labour to diffuse the important good
Till this great truth by all be understood,
That all the pious duty which we owe
Our parents, friends, our country, and our God,
The seeds of every virtue here below,
From discipline and early culture grow.”
The different chapters of a novel remind me of a convoy of vessels. The incidents and dramatis personae are so many respective freights, all under the charge of the inventor, who, like a man-of-war, must see them all safely, and together, into port. And as the commanding officer, when towing one vessel which has lagged behind up to the rest, finds that in the meantime another has dropped nearly out of sight, and is obliged to cast off the one in tow, to perform the same necessary duty towards the sternmost, so am I necessitated for the present to quit Nicholas and Newton, while I run down to Edward Forster and his protegee.
It must be recollected that, during our narrative, “Time has rolled his ceaseless course,” and season has succeeded season, until the infant, in its utter helplessness to lift its little hands for succour, has sprung up into a fair blue-eyed little maiden of nearly eight years old, light as a fairy in her proportions, bounding as a fawn in her gait; her eyes beaming with joy, and her cheeks suffused with the blush of health, when tripping over the sea-girt hills; meek and attentive when listening to the precepts of her fond and adopted parent.
“Faithful,” the Newfoundland dog, is no more, but his portrait hangs over the mantel-piece in the little parlour. Mrs Beazely, the housekeeper, has become inert and querulous from rheumatism and the burden of added years. A little girl, daughter of Robertson, the fisherman, has been called in to perform her duties, while she basks in the summer’s sun or hangs over the winter’s fire. Edward Forster’s whole employment and whole delight has long been centred in his darling child, whose beauty of person, quickness of intellect, generous disposition, and affectionate heart, amply repay him for his kind protection.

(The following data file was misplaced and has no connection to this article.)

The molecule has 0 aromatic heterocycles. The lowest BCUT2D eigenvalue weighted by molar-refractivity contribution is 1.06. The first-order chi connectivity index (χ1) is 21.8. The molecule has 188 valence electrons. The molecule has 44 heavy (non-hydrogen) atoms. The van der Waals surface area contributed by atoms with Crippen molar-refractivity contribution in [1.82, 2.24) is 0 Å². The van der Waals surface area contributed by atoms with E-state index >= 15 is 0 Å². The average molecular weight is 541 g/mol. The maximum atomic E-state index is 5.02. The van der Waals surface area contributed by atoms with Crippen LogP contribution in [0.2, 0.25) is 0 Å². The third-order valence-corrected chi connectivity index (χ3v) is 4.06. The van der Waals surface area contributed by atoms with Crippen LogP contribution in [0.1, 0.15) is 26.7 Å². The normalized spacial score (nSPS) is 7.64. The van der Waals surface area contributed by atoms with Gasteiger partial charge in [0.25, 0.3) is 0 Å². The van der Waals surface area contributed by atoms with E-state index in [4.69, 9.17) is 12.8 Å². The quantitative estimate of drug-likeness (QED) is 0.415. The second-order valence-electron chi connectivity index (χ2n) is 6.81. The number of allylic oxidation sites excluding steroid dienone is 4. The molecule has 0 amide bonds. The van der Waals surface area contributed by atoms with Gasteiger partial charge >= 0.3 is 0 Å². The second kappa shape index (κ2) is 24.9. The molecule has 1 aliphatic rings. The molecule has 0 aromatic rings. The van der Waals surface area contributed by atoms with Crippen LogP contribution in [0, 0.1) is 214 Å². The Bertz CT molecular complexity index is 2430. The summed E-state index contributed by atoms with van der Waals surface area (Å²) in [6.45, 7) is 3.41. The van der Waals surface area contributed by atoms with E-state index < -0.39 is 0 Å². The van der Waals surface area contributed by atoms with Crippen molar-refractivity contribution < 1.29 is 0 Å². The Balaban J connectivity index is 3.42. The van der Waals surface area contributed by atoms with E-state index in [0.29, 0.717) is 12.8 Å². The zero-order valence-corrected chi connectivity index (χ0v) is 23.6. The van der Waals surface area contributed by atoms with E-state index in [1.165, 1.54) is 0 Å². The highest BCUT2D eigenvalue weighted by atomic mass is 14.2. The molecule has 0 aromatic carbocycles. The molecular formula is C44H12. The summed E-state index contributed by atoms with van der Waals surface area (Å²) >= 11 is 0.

Of all chapters which can be ventured upon, one upon education is perhaps the most tiresome. Most willingly would I pass it over, not only for the reader’s sake, but for mine own; for his—because it cannot well be otherwise than dry and uninteresting; for mine—because I do not exactly know how to write it.
But this cannot be. Amber was not brought up according to the prescribed maxims of Mesdames Appleton and Hamilton; and as effects cannot be satisfactorily comprehended without the causes are made known, so it becomes necessary, not only that the chapter should be written, but, what is still more vexatious, absolutely necessary that it should be read.
Before I enter upon this most unpleasant theme—unpleasant to all parties, for no one likes to teach, and no one likes to learn,—I cannot help remarking how excessively au fait we find most elderly maiden ladies upon every point connected with the rearing of our unprofitable species. They are erudite upon every point ab ovo, and it would appear that their peculiar knowledge of the theory can but arise from their attentions having never been diverted by the practice.